Roger J. Marzulla
On March 20, the Supreme Court heard argument in the third takings case of the term, Horne et al v. Department of Agriculture, a case in which the government assessed a $700,000 fine against a California raisin farmer who refused to give the government 30 to 48 percent of his raisin crop as required by the Agriculture Department’s marketing order. Mr. Horne claimed that the government’s requirement and the fine were both unconstitutional takings, and that he could assert this defense in the administrative fine hearing. But the Ninth Circuit held that Mr. Horne lacked standing to challenge the fine on Fifth Amendment grounds, and that Mr. Horne must first pay the fine and then sue for just compensation in the Court of Federal Claims in Washington, D.C.
Although many thought the argument would be a showdown on obscure procedural issues involving Agriculture Department administrative law—the grounds on which the Ninth Circuit had dismissed Mr. Horne’s claim--the Solicitor General shocked the Court by announcing that the case should, in fact, be remanded for determination of the merits. The government continued to argue, however, that those merits did not include the Fifth Amendment—that Mr. Horne must first pay the fine and then file his takings claim in the Court of Federal Claims.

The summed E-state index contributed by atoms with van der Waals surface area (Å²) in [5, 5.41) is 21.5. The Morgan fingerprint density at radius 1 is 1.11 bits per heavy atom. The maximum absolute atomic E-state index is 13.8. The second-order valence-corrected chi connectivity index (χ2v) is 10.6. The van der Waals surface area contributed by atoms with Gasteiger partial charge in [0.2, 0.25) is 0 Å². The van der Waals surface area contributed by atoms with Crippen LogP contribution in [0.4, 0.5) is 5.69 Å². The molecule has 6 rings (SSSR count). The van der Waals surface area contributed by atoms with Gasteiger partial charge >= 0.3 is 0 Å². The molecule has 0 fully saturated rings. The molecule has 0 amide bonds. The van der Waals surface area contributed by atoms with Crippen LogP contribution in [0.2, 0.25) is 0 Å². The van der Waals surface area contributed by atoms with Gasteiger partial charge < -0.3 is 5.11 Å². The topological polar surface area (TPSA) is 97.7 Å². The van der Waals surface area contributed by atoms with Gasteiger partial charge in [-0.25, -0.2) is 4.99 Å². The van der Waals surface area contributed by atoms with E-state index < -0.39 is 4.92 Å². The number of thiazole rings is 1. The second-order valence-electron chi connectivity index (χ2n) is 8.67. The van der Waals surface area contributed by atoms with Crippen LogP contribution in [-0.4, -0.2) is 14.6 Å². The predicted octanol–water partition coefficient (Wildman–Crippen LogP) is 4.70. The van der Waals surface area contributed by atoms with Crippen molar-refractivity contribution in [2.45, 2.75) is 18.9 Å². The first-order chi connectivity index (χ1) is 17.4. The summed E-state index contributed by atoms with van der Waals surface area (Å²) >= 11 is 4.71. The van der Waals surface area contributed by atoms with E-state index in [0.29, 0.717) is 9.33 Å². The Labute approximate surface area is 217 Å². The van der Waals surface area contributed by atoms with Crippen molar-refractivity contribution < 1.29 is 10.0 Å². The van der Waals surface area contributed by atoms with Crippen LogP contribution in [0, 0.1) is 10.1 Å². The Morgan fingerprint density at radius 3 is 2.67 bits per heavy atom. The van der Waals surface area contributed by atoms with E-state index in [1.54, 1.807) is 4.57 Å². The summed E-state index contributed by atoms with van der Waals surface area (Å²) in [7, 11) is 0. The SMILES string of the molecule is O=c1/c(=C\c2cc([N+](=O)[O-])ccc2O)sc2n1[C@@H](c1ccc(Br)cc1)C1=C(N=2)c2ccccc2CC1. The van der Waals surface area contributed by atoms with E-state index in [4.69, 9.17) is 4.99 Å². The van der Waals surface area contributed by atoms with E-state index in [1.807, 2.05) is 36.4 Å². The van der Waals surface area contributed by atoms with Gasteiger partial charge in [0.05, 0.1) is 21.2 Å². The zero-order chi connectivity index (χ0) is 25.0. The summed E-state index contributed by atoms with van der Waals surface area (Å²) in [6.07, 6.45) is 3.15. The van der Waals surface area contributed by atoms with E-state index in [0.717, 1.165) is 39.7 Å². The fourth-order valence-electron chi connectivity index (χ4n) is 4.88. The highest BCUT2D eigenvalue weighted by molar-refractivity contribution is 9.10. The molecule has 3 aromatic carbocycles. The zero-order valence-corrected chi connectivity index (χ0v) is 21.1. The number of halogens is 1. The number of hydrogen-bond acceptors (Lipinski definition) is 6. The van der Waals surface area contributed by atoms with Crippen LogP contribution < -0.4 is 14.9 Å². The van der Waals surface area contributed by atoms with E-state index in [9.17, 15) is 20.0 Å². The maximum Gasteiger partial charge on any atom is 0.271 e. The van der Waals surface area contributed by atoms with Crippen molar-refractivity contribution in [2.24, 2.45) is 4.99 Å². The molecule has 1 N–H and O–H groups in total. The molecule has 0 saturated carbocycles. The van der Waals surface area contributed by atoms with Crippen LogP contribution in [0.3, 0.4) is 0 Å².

The lively argument lept from the constitutionality of agricultural marketing orders to whether a monetary fine could be a taking to who actually owned the raisins of which the government took possession without compensation. The decision in the case will likely have significant ramifications for takings law, as well as challenges to the constitutionality of federal fines for regulatory non-compliance.
- Hon. Roger J. Marzulla, Partner, Marzulla & Marzulla
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Raisin Growers Go to Court: Horne v. USDA - Podcast